Sunday, January 03, 2016

The Patriotic Millionaires

I suggest reading the whole article at the following link:

By Michael Kranish Globe Staff December 26, 2015

Morris Pearl, a former managing director of the world’s largest investment company


as Pearl settled into a corner table, he was deeply troubled. For the past three decades, he had worked at a Who’s Who of Wall Street firms and made his fortune.

When he started, he believed that the world of high finance he’d joined was part of a virtuous circle, greatly enriching those at the top but also helping those of all incomes by enabling growth, industry, and jobs.

But he has come to have doubts. On this morning, as it happened, a group that he heads called Patriotic Millionaires helped unveil the latest startling report on income inequality. It said the gap had grown even greater, with America’s 20 wealthiest people owning as much as the bottom 152 million.

The report underscored Pearl’s fear that the compact between Main Street and Wall Street, which helped draw him here, had unraveled.


The question he asked himself this day was fundamental: how responsible for this gap was Wall Street, and the way it has changed during his career? The answer, he feared, was that it played an even greater role than many realized, even if that notion isn’t widely understood or much evident in the economic rhetoric of the presidential campaign.

“I don’t want to live in a country where everybody is on the edge of not being able to get by, and that’s what I’m afraid we’re moving to,” he said. So he began to study what had changed — and what needs to change.


A landmark study released earlier this month by the Pew Research Center said a historic tipping point has been reached in the diminishment of the middle class, with the group having suffered a 28 percent drop in their median wealth from 2001 to 2013.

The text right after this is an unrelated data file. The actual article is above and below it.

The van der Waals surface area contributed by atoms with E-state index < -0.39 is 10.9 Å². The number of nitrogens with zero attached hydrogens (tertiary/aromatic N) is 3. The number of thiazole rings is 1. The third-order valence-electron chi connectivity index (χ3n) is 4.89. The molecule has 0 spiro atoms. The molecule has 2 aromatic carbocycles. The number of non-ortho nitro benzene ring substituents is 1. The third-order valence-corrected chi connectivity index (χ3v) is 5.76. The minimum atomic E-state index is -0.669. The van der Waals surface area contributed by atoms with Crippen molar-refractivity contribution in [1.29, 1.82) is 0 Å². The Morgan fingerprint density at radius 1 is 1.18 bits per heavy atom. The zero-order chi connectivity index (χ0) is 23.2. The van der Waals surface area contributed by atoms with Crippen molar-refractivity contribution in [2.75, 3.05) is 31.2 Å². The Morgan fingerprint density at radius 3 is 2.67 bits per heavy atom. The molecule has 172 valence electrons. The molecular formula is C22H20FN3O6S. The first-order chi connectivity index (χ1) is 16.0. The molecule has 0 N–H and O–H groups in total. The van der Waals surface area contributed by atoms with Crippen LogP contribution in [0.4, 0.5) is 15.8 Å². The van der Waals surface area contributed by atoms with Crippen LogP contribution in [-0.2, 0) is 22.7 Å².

A key reason is that many people’s income has stagnated. The average annual salary of the American male worker is about $50,000, down from $53,000 a generation ago in inflation-adjusted dollars, even as productivity has sharply risen.


Laurence Fink, the CEO of BlackRock, is perhaps the most vocal critic of short-termism, writing a letter to Fortune 500 executives earlier this year in which he blasted the lack of long-term investing.

Then, in a harshly worded column that appeared on the website of McKinsey & Co., a business consulting firm, Fink castigated fellow Wall Streeters for what he called “a gambling culture in which we tune out everything except the most immediate outcomes.”


“I’ve benefited amazingly,” Pearl said. “Yeah, I’m a smart guy and I have occasionally worked hard at different times in my life. But a lot of it was sort of having the luck, having to take a few computer science classes, taking advantage of public schools. . . . It is not because God told me to be rich; it is not because I worked that much harder than other people.”

He had heard of a new group called Patriotic Millionaires, composed of “high net worth” individuals whose initial focus was on raising taxes on some of the richest Americans.

For example, they criticized a tax break known as “carried interest,” which enabled certain hedge fund managers to pay the equivalent of the capital gains tax rate on their earnings, meaning their rate was lower than clerical workers pay on their regular earned income.


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